February 13, 2016

EDITORIAL: Legislators stick noses into strip joints

Kansas lawmakers are tightening the G-string on strip clubs. Members of the Kansas House approved a bill that would require adult clubs to be closed between midnight and 6 p.m., be located at least 1,000 feet away from a school or church, and mandate that exotic dancers stay at least six feet from patrons.

Rep. John Rubin, R-Shawnee, told reporters that legislation wasn’t an attempt to legislate morality or sin.

“Nor is it an attempt to prohibit sexually-oriented businesses or drive them out of business,” he said.

We don’t see how the legislation could be viewed otherwise – although Rubin argued that it’s the state’s job to protect health, safety and welfare without infringing on property rights.

This bill misses on all counts. We aren’t sure whose health and safety and welfare are protected with this legislation, and it’s a horrid infringement on personal property rights.

Property owners should be allowed to use their properties as they see fit within the confines of the law. However, this law goes too far.

As distasteful as we find strip clubs, they provide a service – one that poses no physical danger to the health and welfare of Kansas citizens – that some people are willing to pay for.
Gentleman’s clubs, as they’re often called, don’t usually harbor gentlemen, but they are providing jobs. And in this economy, even a distasteful job is better than not being able to feed your family.

The legislation will likely shutter some businesses. The state will lose some sales tax dollars and some people will lose their jobs as a result.

It’s unfortunate that Topeka lawmakers are wasting their time and our money debating the morality of long-standing businesses. Instead, they should be determining how they’re going to fill an enormous hole in the state budget and how they can help put Kansans back to work.


  1. I always love it when the self-rightous hypocrites get their panties all in a wad on social issues such as this but turn their heads on important issues that concern citizens. They will probably argue for hours and hours about whether liquor can be sold here or not there and on and on. Or the special interests will be cutting throuts to get a casino in their town or area and then standing on the corner screaming about something like this. I don’t care for strip joints, pay day loan outfits, the Wall Street and banking bandits, etc. and they would all go broke if they were waiting on me to support them – that is how you take care of places like that – put them out of business by not supporting them – you don’t need legislature for all things for all times. Just like the intermodal – Drovetta and Lehman had so many ignorant people buying into their propaganda about not being able to stop the project. As I said since Day 1, you tell them nicely you are not interested in their project and you will give them NO FINANCIAL SUPPORT (like Olathe and many other cities across America) – that will run them off and the Allen Group and BNSF proved that point just like that point has been proven time and time again across America. The thieves will only come and steal from you if you allow it – people can only take advantage of you if you allow it. Know the difference between right and wrong and what is good for you and what is not will start you down the path of a better life for you, your loved ones and your fellow man but so many cannot make those decisions and all suffer – so many want something for nothing or have no conscience how they will hurt others while they benefit – no moral standards or values whatsoever and I note only one candidate for office here in Gardner even mentioned one of the moral values of honesty, integrity, ethics, character, etc. and in my opinion you do not stand for anything if you don’t stand for those moral values. And anonymous donations I do not believe are viable or honest nor those who claim they have met the requirements of the law by so stating them.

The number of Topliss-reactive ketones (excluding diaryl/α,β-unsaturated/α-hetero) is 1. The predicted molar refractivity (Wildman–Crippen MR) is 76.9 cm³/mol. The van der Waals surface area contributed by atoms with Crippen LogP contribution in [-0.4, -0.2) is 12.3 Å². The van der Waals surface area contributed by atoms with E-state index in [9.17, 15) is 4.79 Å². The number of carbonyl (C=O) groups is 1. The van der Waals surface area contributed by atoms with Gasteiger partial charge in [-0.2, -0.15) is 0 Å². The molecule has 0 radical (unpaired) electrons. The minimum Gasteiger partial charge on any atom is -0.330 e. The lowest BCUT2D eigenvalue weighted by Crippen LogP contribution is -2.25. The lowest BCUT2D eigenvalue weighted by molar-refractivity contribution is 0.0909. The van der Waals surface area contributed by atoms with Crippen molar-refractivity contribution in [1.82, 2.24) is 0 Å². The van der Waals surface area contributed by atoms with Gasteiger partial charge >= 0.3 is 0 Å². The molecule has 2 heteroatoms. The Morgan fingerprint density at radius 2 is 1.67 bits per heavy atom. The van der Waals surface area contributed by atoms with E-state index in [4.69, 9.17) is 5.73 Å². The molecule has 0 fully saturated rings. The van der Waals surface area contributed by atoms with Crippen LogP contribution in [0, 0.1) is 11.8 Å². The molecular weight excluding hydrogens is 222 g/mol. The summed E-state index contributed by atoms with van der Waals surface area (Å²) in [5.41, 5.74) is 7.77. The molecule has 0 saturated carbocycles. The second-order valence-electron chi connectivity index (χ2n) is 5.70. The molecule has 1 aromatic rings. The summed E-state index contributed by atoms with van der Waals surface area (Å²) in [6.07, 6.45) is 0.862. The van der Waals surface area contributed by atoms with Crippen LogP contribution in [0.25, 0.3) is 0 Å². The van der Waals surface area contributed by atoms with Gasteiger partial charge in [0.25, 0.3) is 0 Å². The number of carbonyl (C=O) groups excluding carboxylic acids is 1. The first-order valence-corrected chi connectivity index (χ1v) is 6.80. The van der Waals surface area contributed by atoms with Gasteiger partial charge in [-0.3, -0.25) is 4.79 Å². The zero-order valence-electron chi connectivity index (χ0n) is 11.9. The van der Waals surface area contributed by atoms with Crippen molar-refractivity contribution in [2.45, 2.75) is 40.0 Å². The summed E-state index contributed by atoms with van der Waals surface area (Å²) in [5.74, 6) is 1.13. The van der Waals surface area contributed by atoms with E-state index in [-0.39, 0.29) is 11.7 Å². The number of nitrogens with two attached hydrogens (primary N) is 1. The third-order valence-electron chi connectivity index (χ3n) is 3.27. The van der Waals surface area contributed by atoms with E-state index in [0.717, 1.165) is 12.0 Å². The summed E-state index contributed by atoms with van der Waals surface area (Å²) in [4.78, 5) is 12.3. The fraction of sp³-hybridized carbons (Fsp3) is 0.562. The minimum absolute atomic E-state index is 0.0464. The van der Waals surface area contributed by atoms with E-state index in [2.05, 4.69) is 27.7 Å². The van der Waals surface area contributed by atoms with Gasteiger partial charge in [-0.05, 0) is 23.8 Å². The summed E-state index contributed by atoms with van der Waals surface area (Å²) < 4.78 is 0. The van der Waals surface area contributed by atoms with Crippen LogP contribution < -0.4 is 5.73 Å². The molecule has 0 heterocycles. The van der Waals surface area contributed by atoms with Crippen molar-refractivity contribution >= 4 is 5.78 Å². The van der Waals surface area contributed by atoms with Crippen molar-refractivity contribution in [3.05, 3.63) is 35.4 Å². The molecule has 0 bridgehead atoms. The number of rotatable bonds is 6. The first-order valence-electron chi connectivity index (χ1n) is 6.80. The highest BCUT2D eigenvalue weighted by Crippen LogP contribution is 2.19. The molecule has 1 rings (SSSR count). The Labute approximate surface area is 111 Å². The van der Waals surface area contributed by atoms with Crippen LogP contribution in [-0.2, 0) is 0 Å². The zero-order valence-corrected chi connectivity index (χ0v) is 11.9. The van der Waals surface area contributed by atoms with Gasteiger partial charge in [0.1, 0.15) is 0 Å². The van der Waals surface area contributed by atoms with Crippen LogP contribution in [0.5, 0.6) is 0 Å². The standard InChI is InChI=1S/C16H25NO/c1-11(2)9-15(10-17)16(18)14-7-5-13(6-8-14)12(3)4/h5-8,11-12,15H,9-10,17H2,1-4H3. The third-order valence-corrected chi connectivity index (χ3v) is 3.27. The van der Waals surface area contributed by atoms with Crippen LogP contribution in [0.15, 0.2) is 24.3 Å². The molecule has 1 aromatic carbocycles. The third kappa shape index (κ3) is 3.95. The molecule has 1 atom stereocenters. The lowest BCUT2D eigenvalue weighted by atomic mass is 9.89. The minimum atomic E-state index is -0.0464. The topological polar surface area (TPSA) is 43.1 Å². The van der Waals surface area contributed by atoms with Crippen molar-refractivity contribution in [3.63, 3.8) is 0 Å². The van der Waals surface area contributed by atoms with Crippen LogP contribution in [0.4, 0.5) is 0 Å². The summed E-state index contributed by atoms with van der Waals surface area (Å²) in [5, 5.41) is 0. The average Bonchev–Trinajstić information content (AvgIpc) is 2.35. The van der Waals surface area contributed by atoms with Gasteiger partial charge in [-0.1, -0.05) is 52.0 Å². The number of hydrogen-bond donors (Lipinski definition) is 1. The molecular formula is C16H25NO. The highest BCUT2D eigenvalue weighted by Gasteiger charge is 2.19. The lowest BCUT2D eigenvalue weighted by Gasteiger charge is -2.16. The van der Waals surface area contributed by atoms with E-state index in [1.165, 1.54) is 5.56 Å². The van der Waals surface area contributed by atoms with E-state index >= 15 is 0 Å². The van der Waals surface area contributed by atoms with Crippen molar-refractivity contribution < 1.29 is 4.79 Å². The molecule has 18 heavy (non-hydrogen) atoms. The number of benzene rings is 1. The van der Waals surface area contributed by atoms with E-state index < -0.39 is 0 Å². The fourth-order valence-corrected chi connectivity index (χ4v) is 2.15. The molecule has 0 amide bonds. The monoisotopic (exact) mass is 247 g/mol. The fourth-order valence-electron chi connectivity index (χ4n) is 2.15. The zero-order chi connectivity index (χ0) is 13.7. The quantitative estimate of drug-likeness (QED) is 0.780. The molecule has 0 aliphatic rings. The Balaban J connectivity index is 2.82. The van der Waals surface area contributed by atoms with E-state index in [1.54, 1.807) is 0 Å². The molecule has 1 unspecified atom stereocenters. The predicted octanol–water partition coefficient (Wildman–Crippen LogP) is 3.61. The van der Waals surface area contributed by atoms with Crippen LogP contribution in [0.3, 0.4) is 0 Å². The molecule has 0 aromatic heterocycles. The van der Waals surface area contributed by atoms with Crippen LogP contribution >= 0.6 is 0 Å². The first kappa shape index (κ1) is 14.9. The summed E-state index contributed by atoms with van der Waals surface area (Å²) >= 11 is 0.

2. Jerry L Kellogg Sr says:

    Bill to restrict sexually oriented businesses stalls in Kansas

    The Wichita Eagle
    March 17, 2011

    TOPEKA — A bill to regulate sexually oriented businesses failed to clear a Kansas Senate committee Thursday.

    HB 2107, known as the Community Defense Act, focuses on strip clubs and adult entertainment shops. It would have restricted such businesses from opening within 1,000 feet of a school, park, church, library or residence. It also would have required such businesses to close at midnight, and it would have outlawed physical contact between patrons and performers.

    It passed the House last week. But the Senate Federal and State Affairs Committee voted not to advance the bill to the Senate floor.

    Committee chairman Sen. Pete Brungardt, a Salina Republican, said the bill could now be brought to the Senate floor only by a motion requiring 24 votes. The Senate has 40 members.

    Most of the committee’s opposition to the bill hinged upon resistance to state involvement in what is generally perceived as a community issue.

    “I struggle with government intrusion into business,” said Sen. Jeff Longbine, an Emporia Republican. “I believe this is an issue that is best left to be dealt with locally.”

    Proponents argued that crime goes up and property values go down where sexually oriented businesses open.

    But Sen. Tim Owens, an Overland Park Republican, said he didn’t see enough evidence that crime spikes when strip clubs and porn shops open — at least not in Kansas.

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